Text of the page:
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Francisco Liriano’s night to remember (and maybe forget)

“2011 Vibes” aren’t all bad

BBA-TWINS-CHISOX Brian Cassella/Chicago Tribune/Tribune News Service via Getty Images

An oft-used phrase to describe the 2021 Twins season thus far has been “2011 vibes”. Seeing as how that decade-ago club lost 99 games, it isn’t exactly a term of endearment. On the night of May 3, 2011, however, some history was made:

Here in Twins Territory, Francisco Liriano is always going to be one of the great “what ifs” in franchise history. In 2006, he burst into the starting rotation with perhaps the most un-hittable slider the game had ever seen. On a staff featuring peak Johan Santana, Frankie still had the best “stuff”. Sadly, as is the MN sports way, Liriano blew out his arm late in August and ended up undergoing Tommy John surgery.

DAVID BREWSTER • Sunday_7/2/06_Mpls - - - - - - TWINS vs. BREWERS - - - - Twins pitcher Francisco Liriano pitching in the 1st inning against the Brewers #23 Richie Weeks Jr. Weeks was hit with this pitch, and walked.
Vintage ‘06 Liriano—good luck hitting that
Photo by DAVID BREWSTER/Star Tribune via Getty Images

After missing all of ‘07 and most of ‘08, Liriano struggled mightily in 2009. He finally got back on track in ‘10, but started ‘11 like most of that year’s team—horribly. Coming into the May 3 contest in Chicago’s then-U.S. Cellular Field, the Twins were 9-18 on the young season and the Cisco Kid was 1-4 with a 9.13 ERA. Both the team and the player were looking for some kind—any kind—of boost to potentially jump-start the defending AL Central champs.

When Liriano walked the first batter—Juan Pierre—it had all the makings of “here we go again”. But inducing Adam Dunn to ground into a double play ended that early threat. In the second, Liriano free-passed Carlos Quentin, but again cajoled a twin-killing off the bat of Alex Rios.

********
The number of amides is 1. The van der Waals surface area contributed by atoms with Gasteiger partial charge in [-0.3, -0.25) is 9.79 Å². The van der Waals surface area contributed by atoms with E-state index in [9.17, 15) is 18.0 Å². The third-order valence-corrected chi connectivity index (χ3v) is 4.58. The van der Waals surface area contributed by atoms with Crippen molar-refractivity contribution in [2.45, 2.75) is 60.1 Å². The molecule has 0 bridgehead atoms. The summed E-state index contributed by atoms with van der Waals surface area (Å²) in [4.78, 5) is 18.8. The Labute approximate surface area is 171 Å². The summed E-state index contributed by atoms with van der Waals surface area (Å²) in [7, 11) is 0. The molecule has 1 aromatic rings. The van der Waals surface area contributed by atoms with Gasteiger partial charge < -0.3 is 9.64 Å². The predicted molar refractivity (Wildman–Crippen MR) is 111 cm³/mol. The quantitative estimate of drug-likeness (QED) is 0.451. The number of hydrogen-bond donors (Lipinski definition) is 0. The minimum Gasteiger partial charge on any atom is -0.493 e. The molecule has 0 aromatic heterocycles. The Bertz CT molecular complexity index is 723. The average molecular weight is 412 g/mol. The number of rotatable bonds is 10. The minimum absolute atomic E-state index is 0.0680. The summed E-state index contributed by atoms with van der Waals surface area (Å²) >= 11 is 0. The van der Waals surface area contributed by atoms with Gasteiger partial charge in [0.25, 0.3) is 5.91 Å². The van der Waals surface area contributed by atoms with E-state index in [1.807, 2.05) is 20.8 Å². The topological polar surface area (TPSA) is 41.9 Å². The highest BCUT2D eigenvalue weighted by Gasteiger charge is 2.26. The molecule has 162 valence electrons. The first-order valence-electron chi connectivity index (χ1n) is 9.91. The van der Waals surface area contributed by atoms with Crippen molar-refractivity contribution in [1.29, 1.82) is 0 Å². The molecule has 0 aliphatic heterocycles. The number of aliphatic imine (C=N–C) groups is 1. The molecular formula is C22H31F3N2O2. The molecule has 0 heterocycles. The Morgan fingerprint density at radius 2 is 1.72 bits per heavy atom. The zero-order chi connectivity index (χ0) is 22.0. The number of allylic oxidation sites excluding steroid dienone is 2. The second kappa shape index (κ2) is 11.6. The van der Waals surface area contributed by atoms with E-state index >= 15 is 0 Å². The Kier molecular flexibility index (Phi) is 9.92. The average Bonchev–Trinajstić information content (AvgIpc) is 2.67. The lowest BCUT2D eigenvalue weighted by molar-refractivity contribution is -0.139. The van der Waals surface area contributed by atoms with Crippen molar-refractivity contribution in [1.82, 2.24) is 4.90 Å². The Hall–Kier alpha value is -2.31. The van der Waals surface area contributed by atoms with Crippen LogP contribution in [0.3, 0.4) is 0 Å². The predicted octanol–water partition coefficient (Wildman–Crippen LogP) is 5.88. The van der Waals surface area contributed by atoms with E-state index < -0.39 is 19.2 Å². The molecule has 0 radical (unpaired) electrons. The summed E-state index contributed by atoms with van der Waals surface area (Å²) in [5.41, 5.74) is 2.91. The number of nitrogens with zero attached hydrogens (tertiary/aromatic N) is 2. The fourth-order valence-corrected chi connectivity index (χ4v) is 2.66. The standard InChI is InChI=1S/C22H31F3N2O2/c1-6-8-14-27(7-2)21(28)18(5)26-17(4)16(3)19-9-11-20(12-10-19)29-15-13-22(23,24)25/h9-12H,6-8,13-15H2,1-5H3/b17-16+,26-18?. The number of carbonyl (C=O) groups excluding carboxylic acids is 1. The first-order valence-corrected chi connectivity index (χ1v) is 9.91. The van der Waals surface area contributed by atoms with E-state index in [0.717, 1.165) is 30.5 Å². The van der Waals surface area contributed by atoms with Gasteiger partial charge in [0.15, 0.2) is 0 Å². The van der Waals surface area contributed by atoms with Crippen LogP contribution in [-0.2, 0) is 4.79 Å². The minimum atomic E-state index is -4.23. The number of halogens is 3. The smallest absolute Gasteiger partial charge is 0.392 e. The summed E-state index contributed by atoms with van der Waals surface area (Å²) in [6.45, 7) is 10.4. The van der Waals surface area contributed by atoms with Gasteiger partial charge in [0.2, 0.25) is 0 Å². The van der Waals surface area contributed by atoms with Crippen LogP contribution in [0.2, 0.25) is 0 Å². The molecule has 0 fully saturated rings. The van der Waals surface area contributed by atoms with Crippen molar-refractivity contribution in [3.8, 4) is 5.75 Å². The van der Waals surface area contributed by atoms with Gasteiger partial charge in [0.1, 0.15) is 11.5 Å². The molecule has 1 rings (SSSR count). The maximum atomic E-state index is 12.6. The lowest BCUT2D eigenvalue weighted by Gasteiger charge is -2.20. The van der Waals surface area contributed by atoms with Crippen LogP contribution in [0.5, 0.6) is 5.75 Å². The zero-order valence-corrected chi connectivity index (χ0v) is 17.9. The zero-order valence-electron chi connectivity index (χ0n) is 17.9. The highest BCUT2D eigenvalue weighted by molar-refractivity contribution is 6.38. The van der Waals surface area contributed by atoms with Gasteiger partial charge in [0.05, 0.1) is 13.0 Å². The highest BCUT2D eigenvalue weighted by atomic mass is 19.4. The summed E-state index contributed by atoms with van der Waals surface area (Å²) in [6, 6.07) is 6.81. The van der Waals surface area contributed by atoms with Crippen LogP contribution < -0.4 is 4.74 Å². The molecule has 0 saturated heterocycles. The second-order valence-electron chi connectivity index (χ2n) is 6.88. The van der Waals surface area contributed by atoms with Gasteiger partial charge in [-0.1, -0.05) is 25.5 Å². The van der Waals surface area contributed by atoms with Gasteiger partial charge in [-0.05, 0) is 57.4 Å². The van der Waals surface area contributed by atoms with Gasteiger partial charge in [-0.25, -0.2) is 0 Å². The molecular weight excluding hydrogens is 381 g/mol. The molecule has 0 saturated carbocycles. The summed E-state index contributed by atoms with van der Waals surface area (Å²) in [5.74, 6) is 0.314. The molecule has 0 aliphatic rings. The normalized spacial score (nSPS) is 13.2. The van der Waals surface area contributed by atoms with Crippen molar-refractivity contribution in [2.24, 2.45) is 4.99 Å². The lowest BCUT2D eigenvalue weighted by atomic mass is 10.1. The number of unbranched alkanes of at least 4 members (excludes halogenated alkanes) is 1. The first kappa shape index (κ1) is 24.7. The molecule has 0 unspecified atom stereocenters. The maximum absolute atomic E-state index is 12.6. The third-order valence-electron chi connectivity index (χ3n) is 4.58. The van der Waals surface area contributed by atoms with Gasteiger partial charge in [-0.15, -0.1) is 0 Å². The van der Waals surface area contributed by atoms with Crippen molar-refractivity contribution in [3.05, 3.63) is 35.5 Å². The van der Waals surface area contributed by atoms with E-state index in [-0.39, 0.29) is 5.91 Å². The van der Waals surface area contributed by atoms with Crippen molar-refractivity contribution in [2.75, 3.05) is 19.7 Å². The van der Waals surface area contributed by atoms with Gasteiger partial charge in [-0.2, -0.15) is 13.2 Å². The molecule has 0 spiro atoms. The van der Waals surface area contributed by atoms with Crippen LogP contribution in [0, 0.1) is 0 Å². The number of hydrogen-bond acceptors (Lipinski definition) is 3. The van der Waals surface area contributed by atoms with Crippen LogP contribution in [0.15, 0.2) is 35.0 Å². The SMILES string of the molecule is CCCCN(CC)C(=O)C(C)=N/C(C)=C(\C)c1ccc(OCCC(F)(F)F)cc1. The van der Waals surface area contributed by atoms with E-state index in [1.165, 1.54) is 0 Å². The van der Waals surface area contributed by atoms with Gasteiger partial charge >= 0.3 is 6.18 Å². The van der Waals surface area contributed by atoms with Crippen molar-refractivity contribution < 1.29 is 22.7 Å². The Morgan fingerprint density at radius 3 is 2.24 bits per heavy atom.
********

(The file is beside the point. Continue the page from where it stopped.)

In the top of the fourth inning, the Twins gave their starter a modicum of breathing room, with Jason Kubel taking White Sox starter Edwin Jackson deep. Liriano’s response? Walk two more batters in the bottom of the frame—but wriggle out of trouble again.

“Kubes” (as broadcaster Morneau affectionately refers to him) gives the Twins the lead.
Brian Cassella/Chicago Tribune/Tribune News Service via Getty Images

As the scoreless frames continued to pile up through the middle innings, another goose egg became even more noticeable—the one in the “H” column for Chicago. Though clearly not possessing any sort of command, Liriano was also not allowing any clean bat-to-ball hits. Unfortunately, the Twins were during little better off ChiSox hurlers.

Still 1-0 in the bottom of the 8th, Liriano threw four wide ones to Ramon Castro—then immediately got Gordon Beckham to bounce into a 5-4-3 DP. After the Twins again went down weakly in the ninth, Francisco walked back out to the mound looking to seal the deal.

With one out, Pierre was again given the four-ball treatment—Liriano’s sixth walk of the evening. But after Alexei Ramirez popped out, the Twins starter was one out away from the no-no. With the count at 3-2 (because of course it was) to Dunn, the burly slugger ripped a liner to short...

Watching this game on TV, my immediate thought was “noooooooooooo!!!”. Dunn’s line drive looked for all the world like a clean base hit. But miraculously, as you can see, Matt Tolbert was positioned perfectly and the ball found his glove like a heat-seeking missile. After 123 pitches—only 66 of them strikes—and just two strikeouts, Francisco Liriano’s name would forever be in the record books.

According to Baseball Reference, there have been 251 somewhat-verifiable no-hitters or perfect games since 1901. Using Bill James’ game score metric, Max Scherzer’s 2015 no-hitter ranks highest on that list, with a game score of 104. Somewhat surprisingly, Eric Milton’s 1999 no-no against the Anaheim b-squad is #20. Liriano? Number 245 (game score: 83). In other words, one of the least-impressive, impressive feats in major league history.

That night would represent the last hurrah for Frankie in a Twins uniform. After finishing ‘11 with a 5.00+ ERA, he stayed in that range into 2012 until he was traded to the Pale Hose—of all teams—for Eduardo Escobar and Pedro Hernandez.

But for that one shining night in Chicago, Liriano was unhittable—even if it was a “worst of the best” type of performance.

BBA-TWINS-CHISOX Brian Cassella/Chicago Tribune/Tribune News Service via Getty Images